Rephotography

Rephotography is the act of repeat photography of the same site, with a time lag between the two images; a “then and now” view of a particular area. Some are casual, usually taken from the same view point but without regard to season, lens coverage or framing. Some are very precise and involve a careful study of the original image. Long a technique for scientific study, especially of changing ecological systems, it became formalized as a form of photographic documentary in the middle 1970s.

via Rephotography – Wikipedia, the free encyclopedia.

Could you find an old postcard or other photograph of your town, street or some area and create a ‘then and now’ rephotograph? I think getting the position just right would be tricky and take some real patience, likely several practice shots before you could hit it just right.

Other places to find rephotography:

Flickr: Rephotography
Flickr: Now and Then
Flickr: BBC Turn Back Time
Flickr: Paris Then and Now
Flickr: Vancouver “Then and Now”
Design Observer: Views Across Time
Thomas May Photography: Then and Now
Retronaut: Rephotographing St. Petersburg
Wired: Gadget Lab: Camera Software Lets You See into the Past
Web Designer Depot: Then and Now Portrait Photography by Irina Werning
Fourmilab: The Craft of “Then and Now” Photography

You Don’t Have to Keep a Diary One Page at a Time

Best tip from a SnapGuide post: How to Write and Keep a Diary by Heather Olson-Trow.

I think it also helps if your goal isn’t to get to the LAST page of your diary, but instead, to try to use each page the way you want, which will slowly but surely fill the whole book!

I do write in a journal way, making each entry for each day. At least I don’t restrict every day to one page. I write until I’m done, regardless of how many pages it fills. But, I do have a hard time stopping before the page is full.

So, instead of filling it with more writing, leave space you can fill in later with details like mementos, after thoughts and updates.

Keeping a Bullet Journal Sounds Like a Digital To-Do List

I keep private (unpublished) posts in my sites for making notes like this. I always know where they are and they are in the place I will (eventually) use them. At some point I found PressForward as a way to link to the source of my inspiration and make my own notes to go along with it.

You may have noticed that there’s been something of a resurgence in journaling lately. If you’re ever on Instagram, Pinterest, or YouTube, you may have seen people who keep “bullet journals” — Ryder Carroll’s name for an originally simple set of ways to keep lists and notes.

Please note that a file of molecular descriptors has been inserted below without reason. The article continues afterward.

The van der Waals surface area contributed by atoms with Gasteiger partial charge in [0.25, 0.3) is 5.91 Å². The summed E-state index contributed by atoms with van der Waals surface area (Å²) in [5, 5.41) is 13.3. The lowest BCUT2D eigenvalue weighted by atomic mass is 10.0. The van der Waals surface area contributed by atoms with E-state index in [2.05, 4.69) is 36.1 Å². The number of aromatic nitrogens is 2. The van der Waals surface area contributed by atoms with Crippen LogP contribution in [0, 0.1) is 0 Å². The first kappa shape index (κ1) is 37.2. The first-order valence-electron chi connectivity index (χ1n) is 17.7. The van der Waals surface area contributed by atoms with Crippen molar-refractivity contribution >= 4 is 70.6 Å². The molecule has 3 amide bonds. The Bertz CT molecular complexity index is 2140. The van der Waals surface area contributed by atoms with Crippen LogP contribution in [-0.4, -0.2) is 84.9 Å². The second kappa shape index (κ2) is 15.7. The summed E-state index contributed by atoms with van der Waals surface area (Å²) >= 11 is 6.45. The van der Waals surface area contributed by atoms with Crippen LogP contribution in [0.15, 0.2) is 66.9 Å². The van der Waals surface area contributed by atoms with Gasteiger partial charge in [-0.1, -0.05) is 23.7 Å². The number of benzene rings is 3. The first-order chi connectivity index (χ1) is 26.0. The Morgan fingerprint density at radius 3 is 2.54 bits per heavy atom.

Some people’s bullet journals are Instagram masterpieces, with color-coded tracking systems, calligraphy flourishes for every day, and “spreads” showing impeccably illustrated weekly grocery lists.

In my experience, creative people need journals. They’re the greenhouses where we grow ideas. And the laboratories where we practice fiendish experiments.

 

My (very ugly) bullet journal has to-do lists, project notes, content plans for the blog and the podcast, thoughts about habits, thoughts about my business, quotes, doodles, sketches, workout notes, the recurring script for my podcast intro, product ideas, call notes, grand ideas for the future, and all manner of lists.

If you keep a journal like this digitally, and you haven’t tried paper for a while … allow me to suggest that you try it out. There’s something deeply creatively satisfying about an actual object stuffed with ideas — a collection of digital notes just doesn’t spark the same excitement.

A creative journal is a place to capture the sparks that float past. It’s a space to experiment, plan, or just goof around. It’s a home for random thoughts and interesting brainworms. It’s where you store dreams that scare you a little.

Flip through your journal sometimes. (You’ll find yourself doing that automatically when you need a content idea or think of a use for that reference note.)

Those social media phrases you’re finding from our first prompt? Copying them into a blank book would be a great way to kick off a new journal.

A final word on keeping a journal: We might need a word for the folks who keep them, but that word is not journalist. I know I am old-fashioned, but I’m clinging to that one for my friends and colleagues who went to journalism school, have put their time in for lousy pay under intense deadlines, and who have the job of defending democracy from charlatans and lunatics.

From CopyBlogger.